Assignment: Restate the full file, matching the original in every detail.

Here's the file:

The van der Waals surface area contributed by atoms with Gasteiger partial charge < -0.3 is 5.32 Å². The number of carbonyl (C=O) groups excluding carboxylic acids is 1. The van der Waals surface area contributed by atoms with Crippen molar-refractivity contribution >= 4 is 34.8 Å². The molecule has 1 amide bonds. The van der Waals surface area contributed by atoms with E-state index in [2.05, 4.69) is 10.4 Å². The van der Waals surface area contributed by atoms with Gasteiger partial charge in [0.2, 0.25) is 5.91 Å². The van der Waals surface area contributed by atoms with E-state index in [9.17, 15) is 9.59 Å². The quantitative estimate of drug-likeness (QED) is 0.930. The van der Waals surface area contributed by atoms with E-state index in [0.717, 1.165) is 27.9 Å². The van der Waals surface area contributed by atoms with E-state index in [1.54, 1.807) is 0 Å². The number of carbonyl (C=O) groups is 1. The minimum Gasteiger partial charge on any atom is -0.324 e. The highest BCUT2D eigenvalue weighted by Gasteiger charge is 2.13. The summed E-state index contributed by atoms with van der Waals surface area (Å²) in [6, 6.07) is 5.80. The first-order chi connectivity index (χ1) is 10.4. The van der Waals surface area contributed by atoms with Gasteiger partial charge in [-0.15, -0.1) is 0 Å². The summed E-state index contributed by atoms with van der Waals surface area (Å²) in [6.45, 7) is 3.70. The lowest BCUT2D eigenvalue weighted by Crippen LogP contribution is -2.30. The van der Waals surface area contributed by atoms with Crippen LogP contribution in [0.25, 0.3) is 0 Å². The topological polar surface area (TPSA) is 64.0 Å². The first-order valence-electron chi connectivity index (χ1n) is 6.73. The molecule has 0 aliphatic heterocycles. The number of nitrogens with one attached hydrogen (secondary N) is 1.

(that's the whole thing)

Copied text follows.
The van der Waals surface area contributed by atoms with Gasteiger partial charge < -0.3 is 5.32 Å². The number of carbonyl (C=O) groups excluding carboxylic acids is 1. The van der Waals surface area contributed by atoms with Crippen molar-refractivity contribution >= 4 is 34.8 Å². The molecule has 1 amide bonds. The van der Waals surface area contributed by atoms with E-state index in [2.05, 4.69) is 10.4 Å². The van der Waals surface area contributed by atoms with Gasteiger partial charge in [0.2, 0.25) is 5.91 Å². The van der Waals surface area contributed by atoms with E-state index in [9.17, 15) is 9.59 Å². The quantitative estimate of drug-likeness (QED) is 0.930. The van der Waals surface area contributed by atoms with E-state index in [0.717, 1.165) is 27.9 Å². The van der Waals surface area contributed by atoms with E-state index in [1.54, 1.807) is 0 Å². The number of carbonyl (C=O) groups is 1. The minimum Gasteiger partial charge on any atom is -0.324 e. The highest BCUT2D eigenvalue weighted by Gasteiger charge is 2.13. The summed E-state index contributed by atoms with van der Waals surface area (Å²) in [6, 6.07) is 5.80. The first-order chi connectivity index (χ1) is 10.4. The van der Waals surface area contributed by atoms with Gasteiger partial charge in [-0.15, -0.1) is 0 Å². The summed E-state index contributed by atoms with van der Waals surface area (Å²) in [6.45, 7) is 3.70. The lowest BCUT2D eigenvalue weighted by Crippen LogP contribution is -2.30. The van der Waals surface area contributed by atoms with Crippen LogP contribution in [0.25, 0.3) is 0 Å². The topological polar surface area (TPSA) is 64.0 Å². The first-order valence-electron chi connectivity index (χ1n) is 6.73. The molecule has 0 aliphatic heterocycles. The number of nitrogens with one attached hydrogen (secondary N) is 1.